I actually wanted to call this essay “Communism, Fairy Tales, Anarchy & Freedom,” but I know how afraid of communism most people are, so I left out that word.
I became interested in communism in my late teens, after a privileged & pretty mixed-up childhood. Money held no fascination for me whatsoever – but the idea of communities & sharing needs & abilities definitely did.
But then I got caught up in what I now look back on as the fairy tale phase of my life, & my interest in communism (politics of any kind, really) just kind of fell away.
At first during that “happily ever after” phase, I had a job in which I told myself I was “helping” people (& who knows, maybe I did even somehow sort of help one or two individuals), but the prince & princess living “happily ever after,” for me, consisted mostly of marriage & family life – which, admittedly, was pretty darn wonderful for quite a few years there. My prince & I “made one another happy” for quite a while – just not “ever after,” alas…
15 or so years into the fairy tale, a passion for environmental work overtook me (to my own great surprise) & this has led to a great many unintended consequences (a phrase I now just love; it covers such a lot of territory, doesn’t it?).
So here I sit, today, writing this on a sun-warmed rock in a lovely outcropping on a pretty hillside in southern Ontario, where I’m living for a while in this current nomadic phase of my life. No set “home” – a “foot in three camps” as I like to joke (‘though I still have only two legs!) – not knowing what may come next, nor where I am likely to land.
The marriage ultimately didn’t work out (though 20 years & two great kids are certainly nothing to sneeze at), & relationships since don’t seem to have, either. Given my own personal life/childhood history, the 5000-year run of patriarchy & its far-reaching & not necessarily well-understood impacts, women & men’s current confusions over relationships & who we are & what we want – & the state of the world in general – this is not so surprising, really.
The solitary streak in me has grown very wide. Years of living alone have made me…ever more solitary. A bit anxious when around other people’s company & routines for long stretches of time. (For some reason too, I have a positive horror of being “in the way” – some weird holdover from that … difficult childhood, I reckon. I’ll do almost anything to avoid feeling I am in the way…)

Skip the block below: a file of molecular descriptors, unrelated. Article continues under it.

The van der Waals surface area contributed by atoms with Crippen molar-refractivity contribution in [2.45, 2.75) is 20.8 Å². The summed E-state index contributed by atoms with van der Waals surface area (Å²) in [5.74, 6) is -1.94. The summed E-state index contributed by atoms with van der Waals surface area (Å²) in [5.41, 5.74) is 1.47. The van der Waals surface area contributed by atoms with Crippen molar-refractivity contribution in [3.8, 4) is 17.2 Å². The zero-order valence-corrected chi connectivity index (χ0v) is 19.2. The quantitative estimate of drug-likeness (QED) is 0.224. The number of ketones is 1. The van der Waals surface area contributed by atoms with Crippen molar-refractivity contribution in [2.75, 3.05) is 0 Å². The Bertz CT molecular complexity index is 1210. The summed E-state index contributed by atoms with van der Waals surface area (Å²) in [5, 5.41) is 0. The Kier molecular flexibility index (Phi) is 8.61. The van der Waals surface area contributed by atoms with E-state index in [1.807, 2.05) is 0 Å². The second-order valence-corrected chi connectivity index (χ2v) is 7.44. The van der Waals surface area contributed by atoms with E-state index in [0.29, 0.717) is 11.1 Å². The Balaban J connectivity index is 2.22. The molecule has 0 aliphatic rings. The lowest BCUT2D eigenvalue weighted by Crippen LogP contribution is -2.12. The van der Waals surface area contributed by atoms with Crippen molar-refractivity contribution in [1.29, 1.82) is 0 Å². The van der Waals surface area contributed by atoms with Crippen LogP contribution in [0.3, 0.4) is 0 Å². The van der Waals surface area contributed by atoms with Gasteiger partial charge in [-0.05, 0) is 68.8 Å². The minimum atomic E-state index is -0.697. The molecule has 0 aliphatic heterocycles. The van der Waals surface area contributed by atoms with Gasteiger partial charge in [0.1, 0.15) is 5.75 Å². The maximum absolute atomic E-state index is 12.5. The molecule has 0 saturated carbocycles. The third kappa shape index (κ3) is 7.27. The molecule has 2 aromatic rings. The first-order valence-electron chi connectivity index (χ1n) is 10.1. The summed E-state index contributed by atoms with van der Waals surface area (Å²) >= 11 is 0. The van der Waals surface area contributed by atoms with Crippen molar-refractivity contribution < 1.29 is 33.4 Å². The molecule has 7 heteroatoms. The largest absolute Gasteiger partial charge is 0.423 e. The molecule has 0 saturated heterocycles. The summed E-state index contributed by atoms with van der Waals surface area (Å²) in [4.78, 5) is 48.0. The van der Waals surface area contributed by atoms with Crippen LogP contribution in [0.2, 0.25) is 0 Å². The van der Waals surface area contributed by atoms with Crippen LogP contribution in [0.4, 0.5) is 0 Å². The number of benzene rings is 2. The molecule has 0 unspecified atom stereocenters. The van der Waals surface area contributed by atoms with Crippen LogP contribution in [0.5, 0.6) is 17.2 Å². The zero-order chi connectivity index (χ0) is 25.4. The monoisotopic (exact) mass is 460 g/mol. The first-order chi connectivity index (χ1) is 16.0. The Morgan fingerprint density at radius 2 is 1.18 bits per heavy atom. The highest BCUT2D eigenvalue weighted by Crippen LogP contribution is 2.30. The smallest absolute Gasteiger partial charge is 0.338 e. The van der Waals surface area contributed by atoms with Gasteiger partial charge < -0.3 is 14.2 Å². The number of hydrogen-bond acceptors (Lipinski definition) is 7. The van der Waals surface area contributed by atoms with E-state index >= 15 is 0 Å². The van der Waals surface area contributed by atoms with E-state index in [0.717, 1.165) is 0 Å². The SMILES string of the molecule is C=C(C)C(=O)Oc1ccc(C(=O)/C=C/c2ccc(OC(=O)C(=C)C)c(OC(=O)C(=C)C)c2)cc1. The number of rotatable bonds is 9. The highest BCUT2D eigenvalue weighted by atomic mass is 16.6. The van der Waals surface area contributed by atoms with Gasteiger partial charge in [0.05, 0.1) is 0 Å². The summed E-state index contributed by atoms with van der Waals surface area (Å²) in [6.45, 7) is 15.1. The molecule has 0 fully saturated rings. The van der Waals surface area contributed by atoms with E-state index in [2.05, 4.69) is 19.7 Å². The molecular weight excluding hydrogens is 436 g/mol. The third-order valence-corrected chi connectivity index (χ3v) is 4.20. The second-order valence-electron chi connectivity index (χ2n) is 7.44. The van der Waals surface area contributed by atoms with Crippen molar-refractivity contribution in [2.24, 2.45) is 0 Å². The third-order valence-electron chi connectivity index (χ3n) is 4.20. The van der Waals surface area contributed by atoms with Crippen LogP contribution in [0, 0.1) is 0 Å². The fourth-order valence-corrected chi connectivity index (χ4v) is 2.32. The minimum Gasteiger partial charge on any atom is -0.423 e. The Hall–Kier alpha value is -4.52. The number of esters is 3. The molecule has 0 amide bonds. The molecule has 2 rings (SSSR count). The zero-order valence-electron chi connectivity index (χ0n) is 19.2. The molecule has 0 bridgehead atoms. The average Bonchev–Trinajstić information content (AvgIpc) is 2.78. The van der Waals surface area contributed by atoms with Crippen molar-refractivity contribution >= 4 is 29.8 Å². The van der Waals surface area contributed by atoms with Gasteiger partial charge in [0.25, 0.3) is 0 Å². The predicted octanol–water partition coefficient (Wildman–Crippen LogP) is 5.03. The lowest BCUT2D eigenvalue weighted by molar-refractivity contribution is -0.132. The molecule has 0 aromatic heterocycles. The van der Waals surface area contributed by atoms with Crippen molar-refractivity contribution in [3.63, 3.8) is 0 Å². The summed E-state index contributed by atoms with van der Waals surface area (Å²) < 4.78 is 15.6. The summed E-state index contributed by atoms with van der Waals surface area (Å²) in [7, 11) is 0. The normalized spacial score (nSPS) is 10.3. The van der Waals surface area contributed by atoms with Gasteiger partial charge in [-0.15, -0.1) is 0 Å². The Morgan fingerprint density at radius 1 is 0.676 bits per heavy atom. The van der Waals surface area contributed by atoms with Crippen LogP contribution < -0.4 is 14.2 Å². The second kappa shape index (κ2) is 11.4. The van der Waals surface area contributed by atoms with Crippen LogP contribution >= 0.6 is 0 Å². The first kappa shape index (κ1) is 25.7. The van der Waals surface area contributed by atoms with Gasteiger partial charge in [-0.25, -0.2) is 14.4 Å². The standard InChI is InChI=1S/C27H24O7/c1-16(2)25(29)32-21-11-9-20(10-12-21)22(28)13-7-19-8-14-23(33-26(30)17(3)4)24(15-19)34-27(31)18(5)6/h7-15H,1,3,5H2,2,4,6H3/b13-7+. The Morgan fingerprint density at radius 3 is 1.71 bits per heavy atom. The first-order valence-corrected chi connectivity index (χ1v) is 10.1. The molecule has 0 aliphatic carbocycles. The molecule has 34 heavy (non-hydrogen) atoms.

I live on a teeny-tiny income no one else I know could begin to survive on (or even want to get by on), and since money & things don’t interest me much, I don’t “have” to “work” right now. This seems to really rattle some people. (I wonder, do they resent/envy my freedom? My choices?)
I adore my current freedom – but it has & does come at some cost. Everything always does, doesn’t it? Biologist Barry Commoner(1) articulated “4 Laws of Ecology: Everything is connected to everything else. Everything must go somewhere. Nature knows best. There is no such thing as a free lunch.”
Note that last one, hmm? No free lunch. We do always pay for what we get. I pay for my freedom in several ways, trust me. (We all pay for our choices, hmmm?)
Well, for the past few years I’ve begun thinking of myself as a bit of an anarchist. Like communist, the word “anarchist” seems to frighten people. (Imagine grown-ups being afraid of mere words & concepts; a bit silly, isn’t it?)
The Collins dictionary available to me here defines an anarchist as 1. A person who advocates the abolition of government and a social system based on voluntary cooperation. 2. A person who causes disorder or upheaval. Kurt Vonnegut has a character in his novel Jailbird say “Anarchists are people who believe with all their hearts that governments are enemies of their own people.”(2)